Q: Why Do People Commit Suicide Using Drugs from A Physician?

A: You might think most people want to commit suicide to avoid pain at the end of life. However, the most common concern cited in Oregon and Washington State is the loss of autonomy, followed by being less able to engage in enjoyable activities and loss of dignity.  While these concerns are important, the premature death of the patient by suicide is not the only way to address these needs.   

Q: What About Someone Who Doesn’t Want to be A Burden to His Family and Friends?

A: The notion of being a burden is most often the perspective of the person who is receiving care, not the one providing the support. A parent doesn’t think twice about caring for a newborn or toddler that needs help. The same holds true for most family members when it comes to their loved ones: It’s not a burden to care for those we love!

Galatians 6:2 directs Christians to “bear one another’s burdens, and so fulfill the law of Christ.” Being present with others in their life struggles reflects the Gospel of Jesus Christ in a tangible way. Another way to read this verse is to recognize it’s appropriate for us to lean into each other during difficult times in our lives.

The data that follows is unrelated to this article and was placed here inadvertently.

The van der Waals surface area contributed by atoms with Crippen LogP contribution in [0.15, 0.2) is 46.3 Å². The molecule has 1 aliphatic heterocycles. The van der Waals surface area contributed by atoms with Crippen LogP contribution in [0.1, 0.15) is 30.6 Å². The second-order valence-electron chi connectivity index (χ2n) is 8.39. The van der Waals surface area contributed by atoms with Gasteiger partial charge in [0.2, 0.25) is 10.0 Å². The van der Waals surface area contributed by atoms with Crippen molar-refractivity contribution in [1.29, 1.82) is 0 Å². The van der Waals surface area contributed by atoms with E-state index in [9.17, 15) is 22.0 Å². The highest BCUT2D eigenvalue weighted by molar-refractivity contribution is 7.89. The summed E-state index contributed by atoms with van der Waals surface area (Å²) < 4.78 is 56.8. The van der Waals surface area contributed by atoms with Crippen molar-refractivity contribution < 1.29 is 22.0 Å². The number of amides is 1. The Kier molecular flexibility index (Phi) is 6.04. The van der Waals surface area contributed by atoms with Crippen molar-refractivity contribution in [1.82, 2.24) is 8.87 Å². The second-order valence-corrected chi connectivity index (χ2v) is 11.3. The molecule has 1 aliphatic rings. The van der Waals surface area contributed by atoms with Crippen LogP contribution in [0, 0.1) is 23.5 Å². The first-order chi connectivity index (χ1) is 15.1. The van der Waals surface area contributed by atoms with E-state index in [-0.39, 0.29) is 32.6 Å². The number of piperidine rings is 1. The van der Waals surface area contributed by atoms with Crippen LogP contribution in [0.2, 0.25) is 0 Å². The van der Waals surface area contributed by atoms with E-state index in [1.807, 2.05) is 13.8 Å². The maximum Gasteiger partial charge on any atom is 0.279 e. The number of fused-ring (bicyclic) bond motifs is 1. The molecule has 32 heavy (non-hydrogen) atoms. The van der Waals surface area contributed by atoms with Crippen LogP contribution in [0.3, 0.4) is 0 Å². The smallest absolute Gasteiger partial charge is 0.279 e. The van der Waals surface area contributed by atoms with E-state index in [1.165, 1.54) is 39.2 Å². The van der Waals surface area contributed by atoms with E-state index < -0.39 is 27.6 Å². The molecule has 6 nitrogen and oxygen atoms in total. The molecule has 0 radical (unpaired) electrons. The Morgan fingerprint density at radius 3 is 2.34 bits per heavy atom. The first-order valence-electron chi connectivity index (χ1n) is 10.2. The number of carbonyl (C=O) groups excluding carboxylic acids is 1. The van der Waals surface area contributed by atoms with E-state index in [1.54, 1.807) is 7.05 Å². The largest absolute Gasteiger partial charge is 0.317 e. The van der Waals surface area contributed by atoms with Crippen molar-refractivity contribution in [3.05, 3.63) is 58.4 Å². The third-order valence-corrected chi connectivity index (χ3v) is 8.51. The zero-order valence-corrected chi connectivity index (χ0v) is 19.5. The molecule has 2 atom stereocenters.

Our culture prides itself on being independent and having autonomy. Some people may think, “I’d rather be dead than dependent.” This speaks volumes to how we value independence, even above the value of human life. The attitude that, “I’d rather die than be dependent on someone else” sends a larger message that life only has value if it’s independent of others. It’s a message that is heard often loud and clear by the elderly, infirm and disabled who need and deserve our care, and do not want assisted suicide.  Physician-assisted suicide sends the message that some lives are not worth living.